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Author Topic: Dr. Brooks, Bose, Rogerson & Gross explain the Gantz Approach  (Read 7055 times)

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Pat Walter

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Dr. Brooks, Bose, Rogerson & Gross explain the Gantz Approach
« on: November 26, 2011, 03:37:05 PM »
Gantz Approach by Dr. Brooks

Hi Pat,

You asked about the Ganz approach, which is also known as "surgical dislocation" of the hip for resurfacing.

This was described way back in 2001 by Prof. Reinhold Ganz in Berne, Switzerland. Resurfacing was being done in those days, although not so much by him, and he used it for all kinds of hip surgery from debridement to revision total hips. The key factor is that it is designed to preserve the blood supply to the femoral head. That is irrelevant in hip replacement because the femoral head is getting cut off anyway. In joint preservation procedures like FAI operations, labral repairs, removal of loose bodies etc and in hip resurfacing, it is important that the femoral head blood supply is respected.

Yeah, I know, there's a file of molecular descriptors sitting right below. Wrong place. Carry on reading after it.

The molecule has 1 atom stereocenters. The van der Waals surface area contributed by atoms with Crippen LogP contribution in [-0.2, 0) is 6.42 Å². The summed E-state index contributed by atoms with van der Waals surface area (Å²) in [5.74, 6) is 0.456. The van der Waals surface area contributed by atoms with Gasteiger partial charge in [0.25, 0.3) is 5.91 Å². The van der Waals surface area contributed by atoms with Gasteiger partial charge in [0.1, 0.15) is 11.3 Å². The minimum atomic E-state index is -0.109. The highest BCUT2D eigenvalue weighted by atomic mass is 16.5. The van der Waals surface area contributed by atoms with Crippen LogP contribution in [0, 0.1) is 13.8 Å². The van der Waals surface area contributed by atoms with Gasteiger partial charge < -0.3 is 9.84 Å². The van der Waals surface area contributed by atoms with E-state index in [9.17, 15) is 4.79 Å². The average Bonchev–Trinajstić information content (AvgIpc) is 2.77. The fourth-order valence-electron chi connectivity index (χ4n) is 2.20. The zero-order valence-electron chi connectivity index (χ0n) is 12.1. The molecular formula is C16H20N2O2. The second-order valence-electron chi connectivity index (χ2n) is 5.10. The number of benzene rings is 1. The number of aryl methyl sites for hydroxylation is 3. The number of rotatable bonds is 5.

Dr Ganz's major contributions have been his descriptions of the blood supply to the femoral head, and of femoroacetabular impingement (FAI) in the development of hip arthritis.

There is little question that the posterior approach routinely damages the blood supply to the femoral head. But there is also little question that this approach yields excellent outcomes in hip resurfacing, and is done by most US surgeons, about 80%. The pioneering surgeons McMinn and Treacy both use the posterior approach.

The early post-op femoral neck fracture risk is 1-2% in men, and 3-4% in women, and since these are likely "fatigue" fractures or accumulated microstresses, I would expect that blood supply is important in preventing them.

Proponents of the anterior approaches, myself included, like to preserve the blood supply to the femoral head. These approaches include the anterolateral (like me), the direct anterior, and Ganz. In that both the femoral neck and the acetabulum face anteriorly, and the common FAI lesions on the femoral neck are anterior, it makes sense to go in that way. If you want to see someone at their front door, why go in the back? Having said this, remember that experienced posterior surgeons have no trouble seeing everything, but a less experienced surgeon would struggle.